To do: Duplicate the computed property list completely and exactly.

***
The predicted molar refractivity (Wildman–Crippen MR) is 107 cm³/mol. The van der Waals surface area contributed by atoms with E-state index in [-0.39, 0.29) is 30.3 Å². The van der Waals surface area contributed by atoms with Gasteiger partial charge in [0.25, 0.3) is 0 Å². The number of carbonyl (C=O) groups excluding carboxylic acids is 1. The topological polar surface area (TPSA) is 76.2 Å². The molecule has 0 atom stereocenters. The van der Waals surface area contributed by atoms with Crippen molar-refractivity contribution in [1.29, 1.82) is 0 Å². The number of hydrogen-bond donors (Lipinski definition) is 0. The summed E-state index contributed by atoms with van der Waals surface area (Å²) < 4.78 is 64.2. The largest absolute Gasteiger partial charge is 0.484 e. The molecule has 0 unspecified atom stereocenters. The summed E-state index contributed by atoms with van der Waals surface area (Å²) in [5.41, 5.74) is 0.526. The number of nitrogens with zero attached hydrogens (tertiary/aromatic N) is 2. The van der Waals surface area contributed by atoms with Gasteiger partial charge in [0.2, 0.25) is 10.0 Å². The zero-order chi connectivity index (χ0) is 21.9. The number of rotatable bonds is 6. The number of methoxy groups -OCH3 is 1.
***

The predicted molar refractivity (Wildman–Crippen MR) is 107 cm³/mol. The van der Waals surface area contributed by atoms with E-state index in [-0.39, 0.29) is 30.3 Å². The van der Waals surface area contributed by atoms with Gasteiger partial charge in [0.25, 0.3) is 0 Å². The number of carbonyl (C=O) groups excluding carboxylic acids is 1. The topological polar surface area (TPSA) is 76.2 Å². The molecule has 0 atom stereocenters. The van der Waals surface area contributed by atoms with Crippen molar-refractivity contribution in [1.29, 1.82) is 0 Å². The number of hydrogen-bond donors (Lipinski definition) is 0. The summed E-state index contributed by atoms with van der Waals surface area (Å²) < 4.78 is 64.2. The largest absolute Gasteiger partial charge is 0.484 e. The molecule has 0 unspecified atom stereocenters. The summed E-state index contributed by atoms with van der Waals surface area (Å²) in [5.41, 5.74) is 0.526. The number of nitrogens with zero attached hydrogens (tertiary/aromatic N) is 2. The van der Waals surface area contributed by atoms with Gasteiger partial charge in [0.2, 0.25) is 10.0 Å². The zero-order chi connectivity index (χ0) is 21.9. The number of rotatable bonds is 6. The number of methoxy groups -OCH3 is 1.